PHILADELPHIA CITY PAPER: "HearHere: A Finishing Picture's mix of minor-melodic vocals, driving guitar riffs and tom-tom heavy drum licks recalls what was great about early '80s mope rock. Remember when music could be peppy, pensive and mournful at the same time? The brooding, synthesizer-driven ballads display an affection for the Magnetic Fields. Ah, if only John Hughes were making teen angst flicks these days…" A Finishing Picture disc review by Neil Gladstone.

PHILADELPHIA WEEKLY: "Editor's Picks: overlord. This West Philly quartet's latest album, A Finishing Picture , plays fast and loose with its influences: early New Order, early Cure, early Smiths... overlord picks among these flowers well, and we'd like to take this time to mention that this is the most audaciously, sublimely unfashionable release we've heard this year. We applaud their courage, wit and determination. overlord celebrates the release of this petite gem tonight. Go. Wed., Dec. 9, 10 p.m. The Khyber, 56 S. Second St." Show preview by Joey Sweeney.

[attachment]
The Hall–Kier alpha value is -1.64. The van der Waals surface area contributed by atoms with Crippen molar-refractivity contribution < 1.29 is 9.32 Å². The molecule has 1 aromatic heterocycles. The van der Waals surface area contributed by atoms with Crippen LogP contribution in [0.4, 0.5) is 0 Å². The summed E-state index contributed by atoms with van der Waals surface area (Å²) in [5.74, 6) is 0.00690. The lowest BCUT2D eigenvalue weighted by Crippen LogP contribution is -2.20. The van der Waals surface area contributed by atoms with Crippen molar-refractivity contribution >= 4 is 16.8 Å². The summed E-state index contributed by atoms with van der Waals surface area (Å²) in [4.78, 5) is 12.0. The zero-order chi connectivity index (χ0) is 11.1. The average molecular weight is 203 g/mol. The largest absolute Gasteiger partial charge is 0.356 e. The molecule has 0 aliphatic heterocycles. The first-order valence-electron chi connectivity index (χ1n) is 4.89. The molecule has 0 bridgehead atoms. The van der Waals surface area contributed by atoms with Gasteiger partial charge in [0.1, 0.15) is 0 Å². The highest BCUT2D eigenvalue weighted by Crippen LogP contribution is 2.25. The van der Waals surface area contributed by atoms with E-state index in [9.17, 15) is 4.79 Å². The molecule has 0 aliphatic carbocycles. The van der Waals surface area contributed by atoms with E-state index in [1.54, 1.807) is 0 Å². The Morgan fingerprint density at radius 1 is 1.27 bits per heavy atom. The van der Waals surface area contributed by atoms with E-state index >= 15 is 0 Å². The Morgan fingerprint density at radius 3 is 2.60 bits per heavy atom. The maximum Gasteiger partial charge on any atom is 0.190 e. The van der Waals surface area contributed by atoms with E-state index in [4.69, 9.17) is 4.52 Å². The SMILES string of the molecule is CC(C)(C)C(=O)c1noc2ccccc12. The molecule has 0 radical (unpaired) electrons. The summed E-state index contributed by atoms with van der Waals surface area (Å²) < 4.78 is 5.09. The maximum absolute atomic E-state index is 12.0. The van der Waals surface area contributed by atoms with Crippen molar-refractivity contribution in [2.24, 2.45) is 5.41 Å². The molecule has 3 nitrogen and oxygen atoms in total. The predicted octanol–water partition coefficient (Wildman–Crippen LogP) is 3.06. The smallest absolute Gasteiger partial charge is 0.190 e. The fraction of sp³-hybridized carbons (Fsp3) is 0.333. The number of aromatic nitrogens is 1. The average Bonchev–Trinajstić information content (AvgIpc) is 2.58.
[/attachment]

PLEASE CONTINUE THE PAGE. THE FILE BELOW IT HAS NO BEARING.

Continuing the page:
PHILADELPHIA WEEKLY: "Little-known three-year-old local band Overlord's constantly morphing roster now includes singer/guitarist George Pasles,Asif Khan, Ben Daniels and Sarah Brockett, though they've played only in combinations of three. The only constant member is Pasles; it's fair to say he's the overlord of Overlord. Despite the consistently dark nature of his conversation, the 22-year-old Pasles is eager to talk, constantly joking and fidgeting and genuinely touched to receive any attention whatsoever -- even from a waitress. He constantly apologizes for having a short attention span. "Music is irrelevant," Pasles says. "Mathematics -- it's the only thing that has any value. It adds to the catalogue of human knowledge. It can't be disputed." The recent Penn graduate has a love-hate relationship with music, among most other things. The band is currently recording new material, though Pasles insists he thinks about throwing in the towel every week or so, for worry over creative control. He's not too keen on playing live. He's petrified of the record business, though he does hope Overlord gets signed -- his other primary concern is his earning potential. He's going broke, like most musicians, and isn't sure a mathematics degree is going to land him a job where he "doesn't have to wear slacks." "But the music industry, it's a slippery slope," Pasles says. "So many people 'advise' you. Everyone has a say. The flip side, though, is becoming the house band at some dive because I, you know, 'stuck to my guns.'" Will power is something Pasles has in spades -- he has stuck with one of the worst band names of all time; he's never tried cigarettes, beer or drugs ("People are like amphetamines," he says); and he has eaten the same food, without exception, every day for the past four years (a turkey sandwich for lunch, pasta marinara for dinner). "I don't really like being me," Pasles says, after apologizing for acting like a psychotherapy patient. "I think the less attractive people on Planet Earth are meant to fawn over the rest. But I guess it's bad sportsmanship to cry about not looking good. I'm sorry." Like most every suburban kid (in Pasles' case, Bucks County), he's had his ups and downs. The downs are where he freely admits he gets most of his inspiration. "I guess I had to experience genuine pain," he says, almost contentedly. "My romantic life was destroyed by the cold light of reason. And somebody has to get mad about it." Pasles doesn't turn to the Lord for solace, either. Between his love for math and his utter bewilderment with humanity is the heart of an atheist. "I believe the entire human experience can be broken down into a series of equations," Pasles says. "People are just collections of proteins that gravity has thrown together and evolved over five billion years." On the band's first record, No, It's Not Metal, Pasles wrote, sang and played everything but the drums. (The liner notes conclude with "Special thanks to me for doing everything myself as usual.") It's a well-conceived, well-executed and well-produced little gem that's not nearly as fatalistic as Pasles would have you believe. Whether it's the peppy Devo-esque paean to atheism ("Am I Wrong?") to the Cure-ish bombast of "Esspy" to the Flock of Seagulls dreaminess of "Filler" to the Smiths jangle of "Why Can't I," No, It's Not Metal is still a pretty upbeat record. Whether he wants to admit it or not, it's Pasles' music that is his higher power. Overlord plays PW's Absolutely Free show on Wednesday, April 8, at the Pontiac Grille." Show preview by Jill MacDowell.